how about I believe in WHATEVER I want - even in the FLYING SPAGHETTI
    MONSTER! - and you have nothing to say!
    *******************************************************************

    let me show you the end results of this particular *ONE-DIMENSIONAL SCIENTIFIC MODE*
    of thinking that is called *CRITICAL THINKING*, which is completely divorced from
    any human objectives...

    this style has been perfected by dawkins, pz, randi and the other *NEW ATHEISTS*
    **
    THE BOOBQUAKE - 911!
    ***
    hey, atheists don't even BELIEVE IN BOOBIES!!!
    they thought BOOBIES had no effect... WRONG!

    see, I just want to make it clear to the rest of you:
    jen is unable to see that there is a CONFLICT BETWEEN EROS & SCIENCE....

    http://www.blaghag.com/2010/04/in-name-of-science-i-offer-my-boobs.html

    http://www.blaghag.com/2010/04/quick-clarification-about-boobquake.html

    see how we take a term and convert it into its AUTHENTIC POLITICAL DIMENSION - THAT
    OF LIBERATION - not just merely harmless expression...

    Visit for the BOOBQUAKE:

    http://dissidentphilosophy.lifediscussion.net/philosophy-f1/the-boobquake-911-t1310.htm

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  8. anonymous says,

    You're seriously (and unfairly) stacking the deck in favor of spurious results by specifying "the most highly conserved gene in biology" for your analysis.

    I take this as an admission that you can't explain the predicted alternative transcripts of the BiP gene, right?

    If you recognize that the predicted alternative transcripts of a well-studied gene are mostly artifacts, then what's your basis for concluding that the predictions of a less well-studied gene are mostly accurate?

    I thought rationality was something that scientists are supposed to admire? :-)

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  9. Georgi Marinov says,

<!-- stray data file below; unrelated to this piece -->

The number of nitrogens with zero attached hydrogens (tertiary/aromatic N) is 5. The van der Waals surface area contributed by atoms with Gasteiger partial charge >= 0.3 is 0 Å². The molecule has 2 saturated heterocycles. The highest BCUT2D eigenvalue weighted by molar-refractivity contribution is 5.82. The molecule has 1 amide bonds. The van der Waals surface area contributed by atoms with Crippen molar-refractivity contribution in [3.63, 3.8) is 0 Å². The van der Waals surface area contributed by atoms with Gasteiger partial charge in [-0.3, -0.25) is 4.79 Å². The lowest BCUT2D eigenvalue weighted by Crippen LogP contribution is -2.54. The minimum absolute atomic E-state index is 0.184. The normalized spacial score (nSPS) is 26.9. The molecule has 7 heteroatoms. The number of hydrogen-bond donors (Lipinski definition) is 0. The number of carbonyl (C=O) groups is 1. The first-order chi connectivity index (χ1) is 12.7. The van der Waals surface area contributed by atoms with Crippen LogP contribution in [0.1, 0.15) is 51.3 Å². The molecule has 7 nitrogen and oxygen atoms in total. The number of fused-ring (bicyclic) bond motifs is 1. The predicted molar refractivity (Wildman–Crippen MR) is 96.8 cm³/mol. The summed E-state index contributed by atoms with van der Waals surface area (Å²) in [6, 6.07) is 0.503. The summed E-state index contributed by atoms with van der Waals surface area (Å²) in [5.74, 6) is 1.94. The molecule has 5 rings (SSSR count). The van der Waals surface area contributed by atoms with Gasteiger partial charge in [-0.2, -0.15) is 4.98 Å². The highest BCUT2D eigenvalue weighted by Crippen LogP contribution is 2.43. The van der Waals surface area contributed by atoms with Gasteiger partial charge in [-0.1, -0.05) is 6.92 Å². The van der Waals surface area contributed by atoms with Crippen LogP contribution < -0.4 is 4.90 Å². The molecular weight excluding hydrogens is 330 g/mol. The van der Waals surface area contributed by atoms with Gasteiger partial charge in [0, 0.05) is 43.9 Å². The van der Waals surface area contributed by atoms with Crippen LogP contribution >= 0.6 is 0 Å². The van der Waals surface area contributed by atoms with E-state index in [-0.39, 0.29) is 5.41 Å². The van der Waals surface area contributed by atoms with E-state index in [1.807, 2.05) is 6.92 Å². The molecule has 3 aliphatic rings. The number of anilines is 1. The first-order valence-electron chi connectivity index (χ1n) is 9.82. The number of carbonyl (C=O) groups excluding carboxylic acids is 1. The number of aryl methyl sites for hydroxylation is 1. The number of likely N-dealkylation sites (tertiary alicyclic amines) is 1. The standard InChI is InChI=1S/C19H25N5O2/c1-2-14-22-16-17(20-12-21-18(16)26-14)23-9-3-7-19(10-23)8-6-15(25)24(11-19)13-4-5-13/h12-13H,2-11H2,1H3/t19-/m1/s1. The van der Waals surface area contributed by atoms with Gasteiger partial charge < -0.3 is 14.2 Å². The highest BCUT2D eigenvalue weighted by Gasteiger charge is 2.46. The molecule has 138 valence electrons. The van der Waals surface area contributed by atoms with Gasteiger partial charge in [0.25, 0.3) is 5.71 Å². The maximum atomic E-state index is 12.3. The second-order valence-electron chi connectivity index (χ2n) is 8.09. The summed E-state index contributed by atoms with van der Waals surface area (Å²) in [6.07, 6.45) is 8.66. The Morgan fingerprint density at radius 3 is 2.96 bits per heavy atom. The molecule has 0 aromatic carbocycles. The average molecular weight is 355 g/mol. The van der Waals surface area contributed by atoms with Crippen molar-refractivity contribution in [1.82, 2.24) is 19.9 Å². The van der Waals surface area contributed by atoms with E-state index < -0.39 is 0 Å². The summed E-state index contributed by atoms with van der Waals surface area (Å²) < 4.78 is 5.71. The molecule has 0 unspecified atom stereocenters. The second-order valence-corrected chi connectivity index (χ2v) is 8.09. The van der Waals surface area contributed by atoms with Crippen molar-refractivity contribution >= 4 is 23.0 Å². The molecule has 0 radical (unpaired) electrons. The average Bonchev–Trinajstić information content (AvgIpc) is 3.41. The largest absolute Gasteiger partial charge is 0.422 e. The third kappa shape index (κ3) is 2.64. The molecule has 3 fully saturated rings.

BTW, I was not referring to different minor isoforms found at 1% of the level of the major isoform, I was referring to major isoform switches between cell types

    Fine. What's your cutoff? What percentage of the predominant form do you consider to be a "major isoform"? It would be good to specify this before the results are in so you can't be accused of post-hoc rationalization.

    Let's say one tissue has 5000 copies per cell of a particular mRNA and 100 copies of a minor isoform (2%). Another tissue has only 150 copies of each isoform per cell (50%). Does that count?

    These numbers are important. It astonishes me that support for abundant, biologically relevant, alternative splicing is so widespread when nobody knows what the data says.

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  10. If you recognize that the predicted alternative transcripts of a well-studied gene are mostly artifacts, then what's your basis for concluding that the predictions of a less well-studied gene are mostly accurate?

    Now you're being silly. The predictions are a starting point, to be followed up with experimental data. Of course the predictions are not going to be completely accurate (the recent UofT paper notwithstanding). The decision of which predictions are worth expending resources for experimental confirmation has to be informed by our knowledge of the underlying biology of the genes in question.